Abdul Qadir Al Rassam, was born in Baghdad, Iraq and is one of the first generation of Iraqi artists to study abroad and paint in the European style. He was influential in terms of introducing local audiences to European art. He is noted for his portraits and landscapes, painted in the Realist style.
Abdul Qadir Al Rassam was born in the Maysan Province, Qal'at Saleh District in 1882. Qadir's life straddled two distinct eras in Iraqi history: he was born during Ottoman rule and died in the royal era (1921-1958). He was the first well-known painter in modern Iraq and the leader of realism school in Iraq.
He studied military science and at the Military College, Istanbul, Turkey, (then the capital of the Ottoman Empire) from 1904, where drawing and painting were part of the curriculum. There, he was exposed to the European traditional style and learned to paint in the naive manner of the Turkish soldiers. Along with contemporaries, Salim Mohammed Saleh Zaki (1888-1974) and Hajj Mohammed Salim (1883-1941) who was a relative; all of whom also studied at the Military Academy, this group of Iraqi artists were first generation to paint in the European style. This group became known as the Ottomon artists.
During his military career, he was stationed in Istanbul. However, after retiring in the 1920s, he returned to Baghdad. His wife and family, however refused to leave Istanbul, forcing the artist to live alone in a house in Baghdad.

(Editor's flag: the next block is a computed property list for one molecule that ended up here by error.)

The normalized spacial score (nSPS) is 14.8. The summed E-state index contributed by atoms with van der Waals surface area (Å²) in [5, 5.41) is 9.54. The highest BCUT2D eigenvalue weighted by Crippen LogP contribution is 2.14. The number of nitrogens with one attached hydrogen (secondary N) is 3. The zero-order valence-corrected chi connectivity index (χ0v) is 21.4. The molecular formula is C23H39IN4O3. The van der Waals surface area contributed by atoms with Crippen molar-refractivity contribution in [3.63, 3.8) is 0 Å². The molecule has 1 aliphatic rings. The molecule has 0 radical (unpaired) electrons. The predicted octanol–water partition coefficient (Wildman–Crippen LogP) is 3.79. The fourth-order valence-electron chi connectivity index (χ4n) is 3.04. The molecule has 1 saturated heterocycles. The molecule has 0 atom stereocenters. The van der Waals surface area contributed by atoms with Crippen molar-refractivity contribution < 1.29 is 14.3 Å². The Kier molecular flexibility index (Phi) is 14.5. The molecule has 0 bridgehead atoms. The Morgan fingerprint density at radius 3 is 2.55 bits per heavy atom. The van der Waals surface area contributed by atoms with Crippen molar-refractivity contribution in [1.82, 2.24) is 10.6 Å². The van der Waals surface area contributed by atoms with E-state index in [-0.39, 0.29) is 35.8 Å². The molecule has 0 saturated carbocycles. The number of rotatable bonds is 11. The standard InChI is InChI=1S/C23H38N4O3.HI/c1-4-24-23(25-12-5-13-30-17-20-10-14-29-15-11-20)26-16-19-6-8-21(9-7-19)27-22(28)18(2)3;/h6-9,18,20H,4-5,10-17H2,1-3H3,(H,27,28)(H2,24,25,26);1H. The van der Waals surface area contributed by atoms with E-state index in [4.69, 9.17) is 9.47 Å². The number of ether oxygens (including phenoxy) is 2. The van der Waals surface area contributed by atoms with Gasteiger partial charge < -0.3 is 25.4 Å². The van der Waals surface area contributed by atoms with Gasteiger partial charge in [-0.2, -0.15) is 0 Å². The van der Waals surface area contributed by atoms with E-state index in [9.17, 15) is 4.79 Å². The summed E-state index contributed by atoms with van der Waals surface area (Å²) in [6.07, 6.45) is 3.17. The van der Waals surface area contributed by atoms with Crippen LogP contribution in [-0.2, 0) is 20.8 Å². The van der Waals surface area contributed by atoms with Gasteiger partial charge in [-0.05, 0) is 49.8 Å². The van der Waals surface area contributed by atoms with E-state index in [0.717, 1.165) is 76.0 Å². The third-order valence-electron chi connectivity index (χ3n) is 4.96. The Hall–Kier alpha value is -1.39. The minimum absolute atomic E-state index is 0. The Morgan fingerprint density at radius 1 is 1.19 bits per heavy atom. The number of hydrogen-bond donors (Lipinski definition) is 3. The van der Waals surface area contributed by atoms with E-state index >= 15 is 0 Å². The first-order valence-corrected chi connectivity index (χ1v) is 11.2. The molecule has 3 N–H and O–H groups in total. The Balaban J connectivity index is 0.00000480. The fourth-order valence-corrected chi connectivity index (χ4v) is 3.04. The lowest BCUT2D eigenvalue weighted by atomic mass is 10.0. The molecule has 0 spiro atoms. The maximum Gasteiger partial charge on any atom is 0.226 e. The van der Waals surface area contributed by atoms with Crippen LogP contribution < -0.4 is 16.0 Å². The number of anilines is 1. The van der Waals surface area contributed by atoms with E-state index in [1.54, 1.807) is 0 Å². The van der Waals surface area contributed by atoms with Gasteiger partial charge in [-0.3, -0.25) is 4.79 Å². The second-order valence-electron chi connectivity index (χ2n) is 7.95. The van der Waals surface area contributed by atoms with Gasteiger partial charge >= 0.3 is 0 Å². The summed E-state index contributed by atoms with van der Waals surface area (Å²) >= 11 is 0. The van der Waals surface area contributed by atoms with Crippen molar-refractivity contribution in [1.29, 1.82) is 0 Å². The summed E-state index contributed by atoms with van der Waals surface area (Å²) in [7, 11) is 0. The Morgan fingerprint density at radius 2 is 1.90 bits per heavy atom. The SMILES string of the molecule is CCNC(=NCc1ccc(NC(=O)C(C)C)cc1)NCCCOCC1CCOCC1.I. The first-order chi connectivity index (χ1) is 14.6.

Along with artists, Mohammed Hajji Selim (1883-1941), Asim Hafidh (1886-1978) and Mohammed Saleh Zaki (1888-1974), he formed part of a small group of Iraqi artists modern Iraqi artists to take up easel painting and generally work in the European style. This group of painters became known as the Ottoman artists and were largely responsible for stimulating an interest in Western art amongst the Iraqi population, which in turn, inspired the next generation of modern Iraqi artists. Many of Iraqi’s modern artists began their careers by taking lessons with one of the Ottoman group of artists.
He was the first local artist to offer painting lessons in his studio, and many modern Iraqi painters began their careers by studying with him. He became a major figure among the first generation of modern Iraqi artists and was a founding member of the Art Friends Society (AFS, Jami’yat Asdiqa’ al-Fen).
He was primarily a landscape painter, and painted many landscapes of Iraq in the realism style, using shading and composition to suggest time periods. A prolific painter of oils, the majority of his works are now in private hands. A small collection of his work is hung in The Pioneers Museum, Baghdad, but many of these works were looted in 2003. He was also the first modern Iraqi artist to paint a mural in a public building - at the entrance to the Cinema Royal in Baghdad.
Very little is known about his early life and career. It was only when the researcher and art historian, Jabra Ibrahim Jabra investigated the history of art education in the city of Amarah 1917-1958 that his name was found in the Register of Teachers in the school of Qal'at Saleh for 1916.